Cassidy Chakroun, a rising junior at UGA and Camp Kesem public relations co-coordinator, said she joined the organization on seeing a video about the camp that inspired her.

“So just watching them have fun and talk about their experiences made me want to be a part of it,” she said. “It felt like I’m almost missing out.”

Those wishing to not miss out on next year’s Camp Kesem can visit for information on the program, registration, and ways to get involved.

Young chefs to show off culinary chops

Members of the A.R. Gus Barksdale Boys and Girls Club of Rockdale County have one mission this upcoming week – to create the best salsa in metro Atlanta.

They are putting their culinary skills to the test at the 2017 “Salsa, Salsa” event hosted by the Boys and Girls Clubs of Metro Atlanta on July 11 at The Greystone at Piedmont Park.

“I am excited for people to say that they like our salsa,” said Jaliyah Web, a fifth-grade student at Hightower Elementary School.

Web is one of eight members who are a part of the Garden Club at the Barksdale Boys and Girls Club. Staff member Amelia Davis supervises the children.

“I gave them some ideas, and they came up with their own measurement on how to make the salsa,” Davis said.

Their ‘Sa’Roasted Tomato’ recipe includes a combination of tomatoes, jalapeno, black pepper, limes, red and white onions, as well as cilantro and mint leaves that they have personally grown. Rules of the contest require teams to use at least one ingredient from their own club garden.

The Barksdale Club tends to multiple sets of garden beds where it has grown a variety of items such as zucchini, watermelon, tomatoes, carrots, broccoli, cilantro, and rosemary.

Davis said gardening has provided the children with a new perspective on their food and made them willing to try vegetables they might otherwise steer away from.

“For a lot of the kids, broccoli is not their favorite thing,” Davis said. “But they were excited once they saw their broccoli grow from a seedling.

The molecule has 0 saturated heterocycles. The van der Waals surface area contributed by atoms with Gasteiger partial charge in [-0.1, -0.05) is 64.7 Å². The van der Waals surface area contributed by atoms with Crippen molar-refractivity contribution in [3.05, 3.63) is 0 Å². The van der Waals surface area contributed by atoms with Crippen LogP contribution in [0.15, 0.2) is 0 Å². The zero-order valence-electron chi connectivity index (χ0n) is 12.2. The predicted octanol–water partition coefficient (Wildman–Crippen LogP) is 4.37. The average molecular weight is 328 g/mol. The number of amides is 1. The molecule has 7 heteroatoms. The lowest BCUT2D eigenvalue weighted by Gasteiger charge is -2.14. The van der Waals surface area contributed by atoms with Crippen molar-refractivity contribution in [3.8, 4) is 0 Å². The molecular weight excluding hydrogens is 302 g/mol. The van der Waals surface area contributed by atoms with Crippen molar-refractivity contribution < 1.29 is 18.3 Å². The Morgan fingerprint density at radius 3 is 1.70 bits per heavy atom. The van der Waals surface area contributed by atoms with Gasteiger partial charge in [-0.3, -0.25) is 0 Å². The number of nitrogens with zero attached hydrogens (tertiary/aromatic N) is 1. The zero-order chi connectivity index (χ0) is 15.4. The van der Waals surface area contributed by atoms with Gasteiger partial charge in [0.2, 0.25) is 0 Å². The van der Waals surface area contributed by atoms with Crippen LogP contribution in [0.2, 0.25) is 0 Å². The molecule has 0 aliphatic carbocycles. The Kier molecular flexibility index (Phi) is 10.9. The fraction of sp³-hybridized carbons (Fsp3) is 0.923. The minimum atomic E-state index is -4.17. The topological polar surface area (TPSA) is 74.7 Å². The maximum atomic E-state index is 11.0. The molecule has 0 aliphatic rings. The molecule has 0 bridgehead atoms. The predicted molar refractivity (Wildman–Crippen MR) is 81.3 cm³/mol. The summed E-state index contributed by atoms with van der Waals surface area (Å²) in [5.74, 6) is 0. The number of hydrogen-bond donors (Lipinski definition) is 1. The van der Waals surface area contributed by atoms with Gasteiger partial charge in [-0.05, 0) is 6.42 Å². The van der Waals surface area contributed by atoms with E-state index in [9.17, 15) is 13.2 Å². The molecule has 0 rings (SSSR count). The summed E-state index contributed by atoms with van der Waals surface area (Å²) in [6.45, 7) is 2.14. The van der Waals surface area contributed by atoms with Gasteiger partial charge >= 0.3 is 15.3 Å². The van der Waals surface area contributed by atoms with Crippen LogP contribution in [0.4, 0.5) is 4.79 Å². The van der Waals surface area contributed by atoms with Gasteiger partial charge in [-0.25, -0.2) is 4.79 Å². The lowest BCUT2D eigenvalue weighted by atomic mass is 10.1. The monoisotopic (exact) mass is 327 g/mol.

“And we were able to harvest it. Then we went in and made a broccoli salad with it, and they actually liked it. I think it’s because it was something they grew on their own, and it was different from what they thought it would taste.”

Davis said that the gardening initiative has also generated interest among the parents who bring in seedlings for them to plant.

The “Salsa, Salsa” event is a means for the Boys and Girls Club of Metro Atalanta to highlight its cooking and gardening programs and promote healthy eating.

“Many kids, particularly from low-income neighborhoods, do not have access to healthy food and safe places to play,” said Missy Dugan, President and CEO of BGCMA. “Programs like this teach our kids that eating right and staying active can be fun. They help kids build healthy habits now we hope will stay with them for a lifetime.”

More than 20 Boys and Girls Clubs from across the city will participate in this year’s event. In addition to eating salsa, participants will also have a chance to learn the Salsa from professional dancers who will be teaching the members, staff, and volunteers how to move to the rhythm and use dance for a healthy lifestyle.

The Barksdale Club has won the “People’s Choice” award for their recipe for two years in a row, and are determined to win the top prize this year.

Their salsa will be judged by experts such as chefs, restaurant owners, and fitness professionals, and scored on taste, aroma, consistency, presentation, and originality. The winning salsa will be featured at a local Willy’s Mexicana Grill this summer.